23 April, 2009

Some regionalisms.

Here are some things you won't understand unless you live in Provo or have lived in Provo:

1. In Seattle, whenever I saw a large group of girls wearing all black, with really short/spiky/multicolored etc. hair, I always thought to myself, "Oh look, punks." If I were at a Rasputina concert, I might walk up to them and strike up a conversation about how awesome it is that a band exists which consists of only three electric cellos and a drum kit. Otherwise, though, depending on what time of night it was and whether or not I was alone, I might cross the street to avoid them. I have noticed that large groups of women can sometimes be more threatening than large groups of men. Sometimes.

However, in Provo, when I see large group of girls wearing all black, with really short/spiky/multicolored etc. hair, I always say to myself, "Oh look, hair school girls." All black is the look de rigueur of all the hair schools in Provo. I think there are six.

2. I have never seen a Civil War reenactment. I imagine that they are like Renaissance fairs (faires?) but louder and without women. Despite the fact that I have never been to one, however, as soon as the weather gets nice, I cannot walk around BYU campus without thinking it looks just like a Civil War reenactment. Bodies bodies everywhere, splayed in various positions. Sometimes on top of one another. Ha!

3. Last week when I was working in the temple, a group of cute sister missionaries came and stood near where I was sitting in the hallway. I smiled at them and said, "Hey sisters, where are you going?" I think they were going to Virginia or someplace like that. No! Canada. Anyway, while I was sitting there and they were waiting for the last girl to come out, at least FOUR other people came over to them and said the same thing. "Hey sisters, where are you going?" Inwardly, I cursed myself for my lack of originality. Next time I see a group of sister missionaries, I am asking each girl what her favorite color is.

4. Speaking of that, I sent out a resume today along with a couple of references. I listed Ashley as a reference and said that she was my "personal friend and former mission companion." Because I was sending the resume to a family in Provo I didn't really think about it, but after a while it occurred to me that might not make any sense to someone who was not Mormon. It occurred to me that they might think I had a past career as an astronaut. As I thought about this I wondered if anyone would think I seemed like the sort of girl who was smart and cool and all-American enough to be travel in a rocket ship. I reached the conclusion of "no."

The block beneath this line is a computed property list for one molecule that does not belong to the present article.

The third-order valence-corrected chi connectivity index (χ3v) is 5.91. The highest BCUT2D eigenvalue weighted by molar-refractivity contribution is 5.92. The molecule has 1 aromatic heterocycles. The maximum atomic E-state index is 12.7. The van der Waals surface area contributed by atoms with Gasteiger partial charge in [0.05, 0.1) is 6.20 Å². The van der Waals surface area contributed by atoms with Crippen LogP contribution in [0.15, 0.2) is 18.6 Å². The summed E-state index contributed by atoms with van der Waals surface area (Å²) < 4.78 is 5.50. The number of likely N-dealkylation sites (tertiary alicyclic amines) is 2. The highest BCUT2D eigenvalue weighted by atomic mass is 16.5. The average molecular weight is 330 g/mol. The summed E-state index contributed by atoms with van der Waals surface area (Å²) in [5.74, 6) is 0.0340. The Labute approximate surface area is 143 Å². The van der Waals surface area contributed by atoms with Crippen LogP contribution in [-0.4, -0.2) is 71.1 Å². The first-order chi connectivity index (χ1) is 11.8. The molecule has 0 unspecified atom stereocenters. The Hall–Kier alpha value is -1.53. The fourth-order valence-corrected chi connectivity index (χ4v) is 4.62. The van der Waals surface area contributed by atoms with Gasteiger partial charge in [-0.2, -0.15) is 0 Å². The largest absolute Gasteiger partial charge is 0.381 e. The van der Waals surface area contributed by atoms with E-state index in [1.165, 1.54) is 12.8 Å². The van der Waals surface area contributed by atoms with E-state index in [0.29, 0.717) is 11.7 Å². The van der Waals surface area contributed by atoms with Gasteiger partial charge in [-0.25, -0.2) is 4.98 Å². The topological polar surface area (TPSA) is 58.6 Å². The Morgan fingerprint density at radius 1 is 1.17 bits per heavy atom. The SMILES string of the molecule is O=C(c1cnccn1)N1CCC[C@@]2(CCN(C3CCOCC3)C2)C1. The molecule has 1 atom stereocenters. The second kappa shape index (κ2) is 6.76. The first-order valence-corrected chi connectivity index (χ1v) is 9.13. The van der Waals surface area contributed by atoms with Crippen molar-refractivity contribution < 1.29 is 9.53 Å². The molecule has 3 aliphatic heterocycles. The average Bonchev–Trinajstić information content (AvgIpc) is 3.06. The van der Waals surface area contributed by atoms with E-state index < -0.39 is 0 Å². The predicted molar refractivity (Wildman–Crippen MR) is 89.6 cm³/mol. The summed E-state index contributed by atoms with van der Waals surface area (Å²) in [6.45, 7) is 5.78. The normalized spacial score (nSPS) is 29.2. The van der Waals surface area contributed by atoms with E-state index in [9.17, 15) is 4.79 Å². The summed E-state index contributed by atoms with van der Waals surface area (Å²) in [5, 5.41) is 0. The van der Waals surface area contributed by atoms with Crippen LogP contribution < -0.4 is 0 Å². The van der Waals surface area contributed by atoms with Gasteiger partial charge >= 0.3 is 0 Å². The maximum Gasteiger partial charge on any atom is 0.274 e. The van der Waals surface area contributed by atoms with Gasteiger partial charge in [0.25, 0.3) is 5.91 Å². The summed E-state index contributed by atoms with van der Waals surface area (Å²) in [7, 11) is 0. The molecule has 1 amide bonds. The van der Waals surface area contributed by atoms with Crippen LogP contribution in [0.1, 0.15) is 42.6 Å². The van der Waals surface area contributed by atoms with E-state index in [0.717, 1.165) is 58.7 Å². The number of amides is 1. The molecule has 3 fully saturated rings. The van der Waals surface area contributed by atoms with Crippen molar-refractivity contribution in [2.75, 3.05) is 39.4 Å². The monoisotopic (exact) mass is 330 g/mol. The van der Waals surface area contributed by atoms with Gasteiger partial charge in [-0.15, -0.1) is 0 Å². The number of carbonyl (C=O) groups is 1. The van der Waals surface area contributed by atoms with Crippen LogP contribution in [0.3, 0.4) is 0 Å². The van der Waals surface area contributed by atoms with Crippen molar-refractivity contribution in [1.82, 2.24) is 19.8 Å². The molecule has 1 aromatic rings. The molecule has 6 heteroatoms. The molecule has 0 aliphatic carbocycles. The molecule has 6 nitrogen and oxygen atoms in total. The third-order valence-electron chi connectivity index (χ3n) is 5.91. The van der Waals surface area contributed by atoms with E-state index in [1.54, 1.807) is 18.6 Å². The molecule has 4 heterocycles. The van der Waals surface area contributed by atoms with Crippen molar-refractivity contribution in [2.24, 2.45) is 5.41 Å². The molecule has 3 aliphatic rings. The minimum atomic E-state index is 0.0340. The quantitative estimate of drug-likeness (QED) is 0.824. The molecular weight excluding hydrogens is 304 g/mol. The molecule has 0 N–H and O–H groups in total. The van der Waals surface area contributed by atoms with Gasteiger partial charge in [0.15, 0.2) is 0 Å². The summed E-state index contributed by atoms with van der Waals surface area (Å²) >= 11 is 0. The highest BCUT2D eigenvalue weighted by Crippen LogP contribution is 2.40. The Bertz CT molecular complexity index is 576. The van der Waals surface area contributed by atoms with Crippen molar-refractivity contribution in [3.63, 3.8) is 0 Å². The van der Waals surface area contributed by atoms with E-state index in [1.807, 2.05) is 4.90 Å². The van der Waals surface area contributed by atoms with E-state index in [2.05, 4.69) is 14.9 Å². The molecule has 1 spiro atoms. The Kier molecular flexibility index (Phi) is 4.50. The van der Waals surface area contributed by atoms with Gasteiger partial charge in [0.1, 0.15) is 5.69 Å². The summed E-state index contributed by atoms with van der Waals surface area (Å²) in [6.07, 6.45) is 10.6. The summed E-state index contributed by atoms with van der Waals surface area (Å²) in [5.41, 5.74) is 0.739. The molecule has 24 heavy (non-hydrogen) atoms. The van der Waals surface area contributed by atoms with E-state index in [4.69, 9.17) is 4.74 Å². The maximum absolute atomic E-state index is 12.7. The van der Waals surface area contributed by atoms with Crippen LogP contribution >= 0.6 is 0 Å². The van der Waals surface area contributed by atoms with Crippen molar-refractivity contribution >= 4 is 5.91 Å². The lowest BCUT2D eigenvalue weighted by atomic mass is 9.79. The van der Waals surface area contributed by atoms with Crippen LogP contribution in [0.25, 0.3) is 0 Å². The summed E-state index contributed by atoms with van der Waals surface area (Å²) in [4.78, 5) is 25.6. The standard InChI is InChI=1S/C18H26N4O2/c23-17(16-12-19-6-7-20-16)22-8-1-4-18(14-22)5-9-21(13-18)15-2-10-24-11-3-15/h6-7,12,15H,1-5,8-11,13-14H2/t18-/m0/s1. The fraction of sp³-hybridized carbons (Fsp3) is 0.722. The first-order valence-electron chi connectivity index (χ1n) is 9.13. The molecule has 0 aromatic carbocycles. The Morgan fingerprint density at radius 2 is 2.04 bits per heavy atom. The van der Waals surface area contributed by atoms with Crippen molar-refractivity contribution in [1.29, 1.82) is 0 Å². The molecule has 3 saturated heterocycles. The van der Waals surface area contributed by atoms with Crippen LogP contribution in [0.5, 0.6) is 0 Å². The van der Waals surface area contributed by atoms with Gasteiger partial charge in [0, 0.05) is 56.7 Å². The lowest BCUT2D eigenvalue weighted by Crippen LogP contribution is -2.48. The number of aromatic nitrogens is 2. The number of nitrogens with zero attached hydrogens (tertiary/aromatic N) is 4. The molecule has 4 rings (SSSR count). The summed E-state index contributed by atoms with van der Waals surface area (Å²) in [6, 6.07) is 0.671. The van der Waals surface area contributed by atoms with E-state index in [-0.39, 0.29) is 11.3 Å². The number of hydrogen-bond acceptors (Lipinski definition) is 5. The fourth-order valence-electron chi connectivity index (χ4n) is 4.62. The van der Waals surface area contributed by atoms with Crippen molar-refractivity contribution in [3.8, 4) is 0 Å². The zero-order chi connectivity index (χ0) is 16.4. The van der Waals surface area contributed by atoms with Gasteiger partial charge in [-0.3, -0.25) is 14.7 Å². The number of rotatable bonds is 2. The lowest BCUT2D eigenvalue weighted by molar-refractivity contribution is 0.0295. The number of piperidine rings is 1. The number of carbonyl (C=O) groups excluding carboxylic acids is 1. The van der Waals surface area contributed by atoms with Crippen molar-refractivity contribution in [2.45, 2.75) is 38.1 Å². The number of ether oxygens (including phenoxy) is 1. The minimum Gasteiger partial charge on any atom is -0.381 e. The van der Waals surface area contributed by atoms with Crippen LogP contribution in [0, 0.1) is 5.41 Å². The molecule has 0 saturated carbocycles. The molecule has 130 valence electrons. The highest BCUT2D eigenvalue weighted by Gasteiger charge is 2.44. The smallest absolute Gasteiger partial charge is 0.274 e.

5. I love holding hands. I mean I really love it. With men or women. I went on a few dates with a boy who claimed he liked holding hands better than kissing. I don't know if that is true, he might just have been trying to seem impressive, but you have to admit that's pretty adorable, right? He had beautiful hands, by the way. They were big and masculine and handsome. But I've said too much already.

In Seattle, I would often hold hands with my friends while walking down the street. I still do this, although not with straight men I am not interested in (or my lesbian friends, if I had any of those), because I don't want to expose their film.* Anyway, in Seattle I found that people would often do a double take when they saw me holding hands with another woman, but then they would sort of smile indulgently and move on with their lives. However, in Utah, when someone sees me holding hands with a woman, they do a double take and then either glare or look away embarrassed. I find this absolutely hilarious.

To bring a little more balance into the world (you're welcome), here is something people of all regions can understand and agree with:

1. Now that finals are over, I am reading Pride and Prejudice for the first time. I think it is a great book.

And here is something NO ONE in ANY region will probably understand:

All day today, I was craving pita bread with horseradish like we ate at Passover. I don't know why.

*This is a Portuguese phrase that roughly means "to give out an untrue impression of someone's availability." For example, when I go out to dinner alone with my brother, people generally assume we are dating, which is gross. He exposes my film.


Sterling and Cori Anne said...

I want a report on the favorite colors of all the future sister missionaries you ask. That was very funny! Oh and the hair school thing is too true. The holding hands with women part reminds me of all the people who thought we were a couple. :)

TheMoncurs said...

That's funny about the hand holding. I realized at some point while at BYU that I'm a cuddler. Like, if you are around and we are sitting, I want to cuddle with you. Girls, boys, whatever. But I also run on the assumption that most people aren't touchy feely and will be weirded out, so I don't cuddle with most people. Which leads most people to assume that I am not touchy feely. So I only cuddle with Aaron. It's sad, really.

Rich said...

If you are reading Pride and Prejudice for the first time, you might want to try to read this version called, Pride and Prejudice and Zombies. It has the original Jane Austin, but with a subplot added in about a zombie uprising in England. I haven't read it, but sounds like the best thing ever created in ever.

Here's a link: http://www.chroniclebooks.com/index/main,book-info/store,books/products_id,7847/title,Pride-and-Prejudice-and-Zombies/

Always great to read your blog.

L'homme Masqued said...

Two comments,

Yes Civil war re-enactments are like renaissance fairs but louder. You are right on the button with that, but there are plenty of women.

Number Two, in the Middle East, The only people you don't see holding hands are people of the opposite sex. Seeing men holding hands with men and women holding hands with women is the way it is. Crazy thing to get used to.